Can someone help?

Went to Google and downloaded Audacity-win-2.1.0
After successful download I did the following:

  1. I clicked on ‘File’, then open, then navigated to an MP3 song and clicked open. The file was loaded…
  2. Next, I clicked on the down arrow on the upper part track where the song name is located and clicked on ‘Split Stereo Track’. The track was split in two parts.
  3. Next, I clicked on a blank spot just below the name of the song (on the bottom track) (note: at this point it appears both the upper and lower tracks are highlighted)
  4. clicked on ‘Effect’ and then clicked on ‘Invert’… (note; the bottom track seems to have changed slightly probably inverted)
  5. Clicked on the down arrow on the lower track and clicked on 'Mono"
  6. Clicked on the down arrow on the upper track and clicked on ‘Mono’

Next, I tried playing the tracks, but there is no sound. but, if I move the volume slider on either the top or bottom track it begins to play, but the vocals are still there. As long as the volume control on the upper and lower track aren’t the same, I can hear the tracks, but making them the same volume stops all sound. Either way, the lyrics aren’t removed. GOT ANY IDEAS WHAT COULD BE WRONG? Here’s some pertinent data:

The audacity version is Audacity-win-2.1.0 and here’s some of my computer data:

OS Name: Microsoft Wikndows 10 Home
Version: 10.0.17134 Build 17134
System Manufacturer: HP
System Model: HP Pavilion Power Desktop 580-0xx
Processor: IntelR) core™ i7-7700 CPU @ 3.60GHz, 3601 Mhz, 4 core
SMBIOS Version: 3.0
Platform Role: Desktop
Installed Physical mem: 16.0 GB
Total Physical mem: 15.9 GB
Available Physical mem: 12.2 GB
Available Virtual mem: 18.3 GB
Page file space: 2.38 GB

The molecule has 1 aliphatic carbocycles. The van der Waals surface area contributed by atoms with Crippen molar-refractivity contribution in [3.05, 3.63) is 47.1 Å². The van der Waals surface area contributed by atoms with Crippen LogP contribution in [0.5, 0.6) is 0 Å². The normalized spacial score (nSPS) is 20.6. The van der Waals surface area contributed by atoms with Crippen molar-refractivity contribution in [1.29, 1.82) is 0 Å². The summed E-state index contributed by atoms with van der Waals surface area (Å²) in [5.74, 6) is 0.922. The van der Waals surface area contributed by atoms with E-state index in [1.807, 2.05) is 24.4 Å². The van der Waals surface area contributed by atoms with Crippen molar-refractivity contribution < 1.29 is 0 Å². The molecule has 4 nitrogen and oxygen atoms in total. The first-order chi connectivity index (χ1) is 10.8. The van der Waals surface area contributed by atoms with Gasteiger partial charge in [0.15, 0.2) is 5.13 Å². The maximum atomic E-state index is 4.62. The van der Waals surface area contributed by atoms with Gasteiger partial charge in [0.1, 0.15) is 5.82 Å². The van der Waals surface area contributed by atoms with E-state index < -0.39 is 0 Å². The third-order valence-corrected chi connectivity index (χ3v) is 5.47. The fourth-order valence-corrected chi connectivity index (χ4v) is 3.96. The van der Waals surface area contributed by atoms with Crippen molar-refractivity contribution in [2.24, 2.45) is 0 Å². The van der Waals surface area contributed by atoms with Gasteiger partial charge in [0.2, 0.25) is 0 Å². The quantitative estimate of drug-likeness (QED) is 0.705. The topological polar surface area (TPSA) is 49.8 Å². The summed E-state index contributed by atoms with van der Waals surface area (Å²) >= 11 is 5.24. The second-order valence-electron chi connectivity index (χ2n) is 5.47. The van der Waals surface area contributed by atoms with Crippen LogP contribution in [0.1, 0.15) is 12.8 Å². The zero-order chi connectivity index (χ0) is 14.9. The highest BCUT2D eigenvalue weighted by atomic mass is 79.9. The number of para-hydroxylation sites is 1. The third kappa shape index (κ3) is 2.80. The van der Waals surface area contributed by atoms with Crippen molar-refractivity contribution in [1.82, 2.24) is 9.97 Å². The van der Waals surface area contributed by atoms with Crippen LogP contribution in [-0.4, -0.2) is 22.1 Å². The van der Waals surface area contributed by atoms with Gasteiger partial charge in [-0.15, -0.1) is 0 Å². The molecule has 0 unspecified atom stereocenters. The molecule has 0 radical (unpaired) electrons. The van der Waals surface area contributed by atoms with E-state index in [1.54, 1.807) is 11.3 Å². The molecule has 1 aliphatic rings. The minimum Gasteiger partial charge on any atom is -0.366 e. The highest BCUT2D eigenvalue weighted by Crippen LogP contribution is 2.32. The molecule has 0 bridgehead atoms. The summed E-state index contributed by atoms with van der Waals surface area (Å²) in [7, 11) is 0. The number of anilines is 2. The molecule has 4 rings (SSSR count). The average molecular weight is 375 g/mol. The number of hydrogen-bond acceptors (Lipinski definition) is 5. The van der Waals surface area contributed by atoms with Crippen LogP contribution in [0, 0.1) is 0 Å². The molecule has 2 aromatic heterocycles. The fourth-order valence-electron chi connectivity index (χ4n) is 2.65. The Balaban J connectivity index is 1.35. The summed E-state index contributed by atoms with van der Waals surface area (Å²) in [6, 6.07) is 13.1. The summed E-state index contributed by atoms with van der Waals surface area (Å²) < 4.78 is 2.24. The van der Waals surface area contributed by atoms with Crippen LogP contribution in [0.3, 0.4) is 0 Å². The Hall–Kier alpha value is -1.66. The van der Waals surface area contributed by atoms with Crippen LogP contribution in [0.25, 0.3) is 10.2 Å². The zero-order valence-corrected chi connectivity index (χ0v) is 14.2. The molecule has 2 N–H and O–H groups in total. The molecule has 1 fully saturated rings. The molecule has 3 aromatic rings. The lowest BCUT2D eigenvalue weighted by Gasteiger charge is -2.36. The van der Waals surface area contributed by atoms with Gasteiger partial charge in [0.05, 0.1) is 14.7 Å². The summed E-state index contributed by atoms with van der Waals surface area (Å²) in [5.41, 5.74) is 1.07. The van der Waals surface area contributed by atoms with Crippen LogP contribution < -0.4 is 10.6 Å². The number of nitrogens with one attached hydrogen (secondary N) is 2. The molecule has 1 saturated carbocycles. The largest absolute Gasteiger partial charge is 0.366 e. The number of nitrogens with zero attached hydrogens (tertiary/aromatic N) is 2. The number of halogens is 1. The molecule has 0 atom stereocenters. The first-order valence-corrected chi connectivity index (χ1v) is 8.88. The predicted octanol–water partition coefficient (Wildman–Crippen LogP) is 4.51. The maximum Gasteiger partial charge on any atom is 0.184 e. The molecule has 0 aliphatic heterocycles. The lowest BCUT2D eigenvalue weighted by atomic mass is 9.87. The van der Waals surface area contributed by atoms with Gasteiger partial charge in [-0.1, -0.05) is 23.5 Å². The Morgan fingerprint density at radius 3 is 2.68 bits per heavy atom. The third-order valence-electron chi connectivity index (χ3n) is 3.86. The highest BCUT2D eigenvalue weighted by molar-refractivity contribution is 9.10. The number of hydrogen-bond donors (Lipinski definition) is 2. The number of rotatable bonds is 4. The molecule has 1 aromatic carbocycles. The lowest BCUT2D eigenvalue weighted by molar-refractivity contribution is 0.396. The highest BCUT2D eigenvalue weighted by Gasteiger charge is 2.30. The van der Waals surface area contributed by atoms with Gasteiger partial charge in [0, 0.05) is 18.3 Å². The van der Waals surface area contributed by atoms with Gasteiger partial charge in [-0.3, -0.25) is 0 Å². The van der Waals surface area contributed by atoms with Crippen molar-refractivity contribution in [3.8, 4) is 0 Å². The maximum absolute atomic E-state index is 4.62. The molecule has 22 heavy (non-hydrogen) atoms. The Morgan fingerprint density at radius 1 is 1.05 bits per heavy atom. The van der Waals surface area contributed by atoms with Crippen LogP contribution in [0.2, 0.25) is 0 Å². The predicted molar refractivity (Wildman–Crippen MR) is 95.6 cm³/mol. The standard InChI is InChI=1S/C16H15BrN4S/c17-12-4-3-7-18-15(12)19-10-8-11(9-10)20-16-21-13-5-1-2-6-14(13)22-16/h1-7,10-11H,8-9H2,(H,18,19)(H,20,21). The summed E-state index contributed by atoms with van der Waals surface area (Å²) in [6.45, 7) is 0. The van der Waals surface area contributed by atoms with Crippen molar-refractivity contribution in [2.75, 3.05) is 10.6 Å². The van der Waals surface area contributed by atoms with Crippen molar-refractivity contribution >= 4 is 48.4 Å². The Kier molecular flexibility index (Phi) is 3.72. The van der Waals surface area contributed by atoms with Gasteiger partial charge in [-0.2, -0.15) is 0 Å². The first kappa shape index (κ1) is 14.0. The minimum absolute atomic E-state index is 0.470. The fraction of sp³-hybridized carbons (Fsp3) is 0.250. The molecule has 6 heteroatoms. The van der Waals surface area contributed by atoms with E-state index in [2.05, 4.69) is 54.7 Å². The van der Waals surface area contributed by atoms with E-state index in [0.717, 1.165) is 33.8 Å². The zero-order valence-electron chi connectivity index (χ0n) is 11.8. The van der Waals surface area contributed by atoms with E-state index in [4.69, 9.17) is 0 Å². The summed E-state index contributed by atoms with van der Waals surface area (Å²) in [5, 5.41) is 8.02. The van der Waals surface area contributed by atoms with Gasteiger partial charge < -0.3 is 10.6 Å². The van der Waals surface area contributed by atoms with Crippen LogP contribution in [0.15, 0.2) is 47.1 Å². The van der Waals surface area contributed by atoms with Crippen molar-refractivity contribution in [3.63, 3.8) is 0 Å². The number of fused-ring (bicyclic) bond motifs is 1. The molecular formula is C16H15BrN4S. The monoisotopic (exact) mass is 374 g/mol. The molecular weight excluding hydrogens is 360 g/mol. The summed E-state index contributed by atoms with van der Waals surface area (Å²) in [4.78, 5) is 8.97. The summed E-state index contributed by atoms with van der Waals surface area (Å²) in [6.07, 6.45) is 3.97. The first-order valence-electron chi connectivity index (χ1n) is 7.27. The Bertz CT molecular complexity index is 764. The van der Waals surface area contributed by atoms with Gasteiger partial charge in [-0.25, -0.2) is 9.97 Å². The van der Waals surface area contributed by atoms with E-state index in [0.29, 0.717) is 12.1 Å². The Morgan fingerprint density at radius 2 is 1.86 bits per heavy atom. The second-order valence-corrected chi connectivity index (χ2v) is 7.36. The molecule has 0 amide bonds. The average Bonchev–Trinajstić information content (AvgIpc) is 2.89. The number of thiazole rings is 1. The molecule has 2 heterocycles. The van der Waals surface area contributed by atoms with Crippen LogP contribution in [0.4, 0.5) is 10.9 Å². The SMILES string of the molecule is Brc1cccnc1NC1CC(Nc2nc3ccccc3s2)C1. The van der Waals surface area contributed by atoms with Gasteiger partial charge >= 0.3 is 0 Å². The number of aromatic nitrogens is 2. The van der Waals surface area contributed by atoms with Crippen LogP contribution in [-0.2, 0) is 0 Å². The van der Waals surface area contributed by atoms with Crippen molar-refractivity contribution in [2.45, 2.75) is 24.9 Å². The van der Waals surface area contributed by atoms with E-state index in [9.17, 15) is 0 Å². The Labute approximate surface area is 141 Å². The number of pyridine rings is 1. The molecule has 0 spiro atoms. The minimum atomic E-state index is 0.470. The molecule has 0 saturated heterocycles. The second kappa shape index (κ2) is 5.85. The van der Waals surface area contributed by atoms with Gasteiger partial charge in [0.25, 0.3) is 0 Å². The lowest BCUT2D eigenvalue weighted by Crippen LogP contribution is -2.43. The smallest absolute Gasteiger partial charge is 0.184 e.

For a start, do yourself a favour and download the latest version which is 2.3.0 (with 2.3.1 expected for release by January), 2.1. 0 is 3 years old and several releases ago.

You can get 2.3.0 from here:

Secondly, it would help if you would tell us what you are trying to achieve.


Nothing is wrong : inverting identical tracks creates anti-phase : total destructive-interference , a/k/a silence.

That shows that the two channels were identical, so now the inverted track completely cancels out the other track.

We generally think of “mono” as being just one audio channel, but it can also be a 2 channel track where both the left and right channels are identical. The “invert one channel and mix” trick for reducing vocals does not work with mono recordings. As you have discovered, for “2 channel mono” recordings, “invert one channel and mix” cancels out all of the sound. It is not possible for Audacity to remove the vocals from that recording.

And you can discover you have a two-track mono show by magnifying the blue waves to see if they’re identical, and the proof positive is split, invert and add. If the show vanishes, it’s two track mono. You can also get an idea from watching the Audacity bouncing sound meter. If left and right bounce exactly together, then it’s two-track mono.

Most of my voice recording work is destined for the video editors who work almost exclusively in stereo, so even though I’m shooting a single person, I generally deliver in “stereo” (two blue waves). It just easier than needing to explain how a single channel sound track is going to appear on both left and right.